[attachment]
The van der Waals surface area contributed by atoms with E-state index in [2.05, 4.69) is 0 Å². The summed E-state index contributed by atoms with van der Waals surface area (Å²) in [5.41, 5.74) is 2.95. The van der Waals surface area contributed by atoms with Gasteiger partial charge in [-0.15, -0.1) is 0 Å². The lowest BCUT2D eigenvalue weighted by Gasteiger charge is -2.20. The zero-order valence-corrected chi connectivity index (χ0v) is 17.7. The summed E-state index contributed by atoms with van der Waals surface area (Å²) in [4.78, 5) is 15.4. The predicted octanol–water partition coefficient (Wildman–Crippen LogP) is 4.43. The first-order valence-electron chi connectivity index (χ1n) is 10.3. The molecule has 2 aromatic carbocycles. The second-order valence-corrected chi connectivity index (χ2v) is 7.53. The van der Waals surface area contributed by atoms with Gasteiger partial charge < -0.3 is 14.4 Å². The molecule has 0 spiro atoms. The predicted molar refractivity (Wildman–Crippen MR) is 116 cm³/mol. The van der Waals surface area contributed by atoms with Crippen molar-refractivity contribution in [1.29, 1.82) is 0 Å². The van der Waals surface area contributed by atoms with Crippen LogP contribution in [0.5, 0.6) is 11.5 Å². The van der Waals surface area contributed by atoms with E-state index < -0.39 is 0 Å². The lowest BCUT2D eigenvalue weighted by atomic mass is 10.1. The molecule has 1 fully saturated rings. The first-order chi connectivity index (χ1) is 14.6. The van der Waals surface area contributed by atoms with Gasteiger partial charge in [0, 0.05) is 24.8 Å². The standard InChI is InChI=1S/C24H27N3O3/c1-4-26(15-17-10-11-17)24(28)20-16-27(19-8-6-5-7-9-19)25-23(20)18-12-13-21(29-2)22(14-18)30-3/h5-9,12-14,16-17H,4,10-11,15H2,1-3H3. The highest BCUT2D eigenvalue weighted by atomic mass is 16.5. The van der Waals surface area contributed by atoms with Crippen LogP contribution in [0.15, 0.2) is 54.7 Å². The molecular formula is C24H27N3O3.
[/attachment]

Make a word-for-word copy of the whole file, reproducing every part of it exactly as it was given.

The van der Waals surface area contributed by atoms with E-state index in [2.05, 4.69) is 0 Å². The summed E-state index contributed by atoms with van der Waals surface area (Å²) in [5.41, 5.74) is 2.95. The van der Waals surface area contributed by atoms with Gasteiger partial charge in [-0.15, -0.1) is 0 Å². The lowest BCUT2D eigenvalue weighted by Gasteiger charge is -2.20. The zero-order valence-corrected chi connectivity index (χ0v) is 17.7. The summed E-state index contributed by atoms with van der Waals surface area (Å²) in [4.78, 5) is 15.4. The predicted octanol–water partition coefficient (Wildman–Crippen LogP) is 4.43. The first-order valence-electron chi connectivity index (χ1n) is 10.3. The molecule has 2 aromatic carbocycles. The second-order valence-corrected chi connectivity index (χ2v) is 7.53. The van der Waals surface area contributed by atoms with Gasteiger partial charge < -0.3 is 14.4 Å². The molecule has 0 spiro atoms. The predicted molar refractivity (Wildman–Crippen MR) is 116 cm³/mol. The van der Waals surface area contributed by atoms with Crippen molar-refractivity contribution in [1.29, 1.82) is 0 Å². The van der Waals surface area contributed by atoms with Crippen LogP contribution in [0.5, 0.6) is 11.5 Å². The van der Waals surface area contributed by atoms with E-state index < -0.39 is 0 Å². The lowest BCUT2D eigenvalue weighted by atomic mass is 10.1. The molecule has 1 fully saturated rings. The first-order chi connectivity index (χ1) is 14.6. The van der Waals surface area contributed by atoms with Gasteiger partial charge in [0, 0.05) is 24.8 Å². The standard InChI is InChI=1S/C24H27N3O3/c1-4-26(15-17-10-11-17)24(28)20-16-27(19-8-6-5-7-9-19)25-23(20)18-12-13-21(29-2)22(14-18)30-3/h5-9,12-14,16-17H,4,10-11,15H2,1-3H3. The highest BCUT2D eigenvalue weighted by atomic mass is 16.5. The van der Waals surface area contributed by atoms with Crippen LogP contribution in [0.15, 0.2) is 54.7 Å². The molecular formula is C24H27N3O3.